Buy online pick up in store orders and online grocery sales help power a surge in online sales during the coronavirus pandemic, according to new Adobe Analytics data.

U.S. ecommerce sales increased 49% for daily average online sales March 12-April 11, compared with daily average online sales March 1-11, according to Adobe Analytics.

Grocery, alcohol and books are a few of the categories that spurred this online sales surge during the coronavirus pandemic:

  • U.S. online grocery sales increased 110% for daily average online sales March 12-April 11 compared with daily average online sales March 1-11;
  • Online alcohol sales increased 75% March 12-April 21 compared with March 1-11; and
  • Online books sales increased 100% March 12-April 12 compared with March 1-11. All date ranges measure daily average sales.

Date ranges vary by category to account for an inflection point for how COVID-19 impacted purchasing behavior and to show the magnitude of the impact, says Taylor Schreiner, director of Adobe Digital Insights.

Adobe Analytics data is based on online sales data from trillions of anonymous visits to retail sites and tens of millions of product SKUs from 80 of the top 100 retailers in the Digital Commerce 360 Top 1000. Data is based on 18 product categories including apparel, electronics, home, grocery, appliance, personal care, office supplies, books, jewelry, furniture and toys, among others.

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Many of these online orders have been purchased for buy online pick up in store, as BOPIS orders increased 208% April 1-20 compared with the year-ago period. The service is a win-win for retailers and consumers as shoppers can get items quickly and in person, and shows no sign of slowing down, Schreiner says.

“Retailers who have buy online pick up in store capabilities are using them to keep consumers coming to their storefronts, maintain engagement with their brands and give their customers an experience that even 1-day shipping cannot replicate,” Schreiner says.

One merchandise category that many analysts have been studying is apparel, as it contributes to a large share of retail spending. In the just-released 2020 Digital Commerce 360 Top 1000, there are 248 retailers that sell apparel. Meaning, one in four of the Top 1000 retailers based in North America that sell online sell apparel or accessories. Digital Commerce 360 estimates that 34.4% of total U.S. apparel sales in 2018 were online. In 2018, apparel sales were $112.074 billion, which was an 18.5% year-over-year increase.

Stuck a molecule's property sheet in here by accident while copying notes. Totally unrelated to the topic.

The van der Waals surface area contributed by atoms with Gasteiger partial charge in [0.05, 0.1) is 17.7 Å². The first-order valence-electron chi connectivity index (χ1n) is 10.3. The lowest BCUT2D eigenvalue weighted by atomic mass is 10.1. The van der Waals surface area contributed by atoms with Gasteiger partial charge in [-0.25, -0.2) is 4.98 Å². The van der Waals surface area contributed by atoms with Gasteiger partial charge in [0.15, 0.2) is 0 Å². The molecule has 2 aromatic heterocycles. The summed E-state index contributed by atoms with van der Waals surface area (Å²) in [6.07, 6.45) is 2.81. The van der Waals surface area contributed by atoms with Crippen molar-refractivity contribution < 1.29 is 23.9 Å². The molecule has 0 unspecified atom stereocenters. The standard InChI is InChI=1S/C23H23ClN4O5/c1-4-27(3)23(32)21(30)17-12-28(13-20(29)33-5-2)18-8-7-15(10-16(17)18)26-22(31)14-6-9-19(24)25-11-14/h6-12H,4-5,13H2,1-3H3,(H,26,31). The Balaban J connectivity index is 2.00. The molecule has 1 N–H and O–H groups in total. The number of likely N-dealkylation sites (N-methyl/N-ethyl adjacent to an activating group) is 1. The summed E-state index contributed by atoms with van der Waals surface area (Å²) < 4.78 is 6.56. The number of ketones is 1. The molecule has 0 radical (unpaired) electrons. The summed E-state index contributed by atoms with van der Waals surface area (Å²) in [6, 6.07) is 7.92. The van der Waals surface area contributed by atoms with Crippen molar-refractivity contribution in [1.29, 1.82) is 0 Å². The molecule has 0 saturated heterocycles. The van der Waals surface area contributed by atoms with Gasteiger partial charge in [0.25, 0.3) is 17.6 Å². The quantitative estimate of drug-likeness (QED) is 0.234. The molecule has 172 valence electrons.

During the coronavirus pandemic, online apparel sales increased 34% year over year March 12-April 11 compared with March 1-12, according to Adobe Analytics. Comfortable clothes drove this increase, as pajama sales increased 143% while pants sales dropped 13% and jackets dropped 33%.

Prices for apparel dropped 9% in April, which is the largest monthly decline for the category in the past five years, according to Adobe. “Shoppers shifting their baskets to less-expensive types of items like pajamas, combined with retailers offering discounts to move inventory out of temporarily shuttered storefronts, is causing average apparel prices to drop even as overall online clothing shopping surges,” Schreiner says.

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This is in contrast to the U.S. Department of Commerce’s total retail sales that were just released in March. Spending with apparel and accessories stores plummeted 52.0% in March when compared with the same month last year—a huge decrease from February’s performance when the category grew 5.2%.

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